"Classical music speaks to us in a way that lyrical music can often obscure. The nature of speech and language, and the effects they have on our minds, imparts a message or describes an environment to which instrumental music becomes subordinate, or at least supplementary. Music in an age of the “self”—of self-absorption, self-aggrandizement, and self-prioritization—makes the verbal medium more necessary in order to express in words how we relate the world to ourselves and others. One might even say that it is the only possible way that art is conveyed today; that is, through verbal explanation where the audience is told how to feel about a particular piece, and explained why. Art, arguably, should not need such facilitation.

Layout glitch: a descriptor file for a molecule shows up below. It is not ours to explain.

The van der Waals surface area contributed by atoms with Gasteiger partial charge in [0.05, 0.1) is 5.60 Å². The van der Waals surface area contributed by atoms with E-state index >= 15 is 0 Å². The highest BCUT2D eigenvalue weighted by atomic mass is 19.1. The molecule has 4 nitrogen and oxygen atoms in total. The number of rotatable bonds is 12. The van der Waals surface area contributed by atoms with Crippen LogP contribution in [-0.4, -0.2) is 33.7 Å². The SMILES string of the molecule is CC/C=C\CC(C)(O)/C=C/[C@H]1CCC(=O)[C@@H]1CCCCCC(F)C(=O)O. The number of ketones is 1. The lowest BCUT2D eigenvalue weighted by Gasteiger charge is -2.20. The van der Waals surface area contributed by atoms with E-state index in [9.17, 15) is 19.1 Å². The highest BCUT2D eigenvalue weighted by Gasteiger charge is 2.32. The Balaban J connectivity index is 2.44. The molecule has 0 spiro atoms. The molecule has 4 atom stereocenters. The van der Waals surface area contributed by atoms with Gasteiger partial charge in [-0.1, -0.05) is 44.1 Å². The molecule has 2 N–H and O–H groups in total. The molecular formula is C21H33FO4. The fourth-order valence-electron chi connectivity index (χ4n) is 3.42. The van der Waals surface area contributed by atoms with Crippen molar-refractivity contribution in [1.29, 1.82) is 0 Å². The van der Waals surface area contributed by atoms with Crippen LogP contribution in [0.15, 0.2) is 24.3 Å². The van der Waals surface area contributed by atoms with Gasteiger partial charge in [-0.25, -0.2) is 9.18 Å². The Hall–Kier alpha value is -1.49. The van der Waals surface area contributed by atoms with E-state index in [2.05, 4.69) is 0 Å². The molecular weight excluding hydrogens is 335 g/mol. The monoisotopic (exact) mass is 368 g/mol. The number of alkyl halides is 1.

Words are only one level at which we can understand the world. And language is, frankly, an empty medium if not interpreted through an initial, alternate sense. Art, for this reason, we say is felt. Music is no exception to this concept. If what we seek in music, or any other form of expression, is self-validation, then language and explicitness are the only options. If what we seek in music, however, is aesthetic challenge in the form of musical art, then classical music can never be dismissed from our libraries. Classical music requires two things that are, perhaps, uncomfortable for us modern men and women: extended patience and long-spanning attention. Not to mention that classical music (superficially) deprives us of the sense on which we so heavily rely today—the visual—and removes the simplest layer of our auditory sense—language—that directly tells us how to feel or think about a certain topic. Instead, it leaves us without direct visuals and without direct audition. This absence of explicit sense exposure and explanation is, I believe, what creates good art, be it visual, musical, or literary."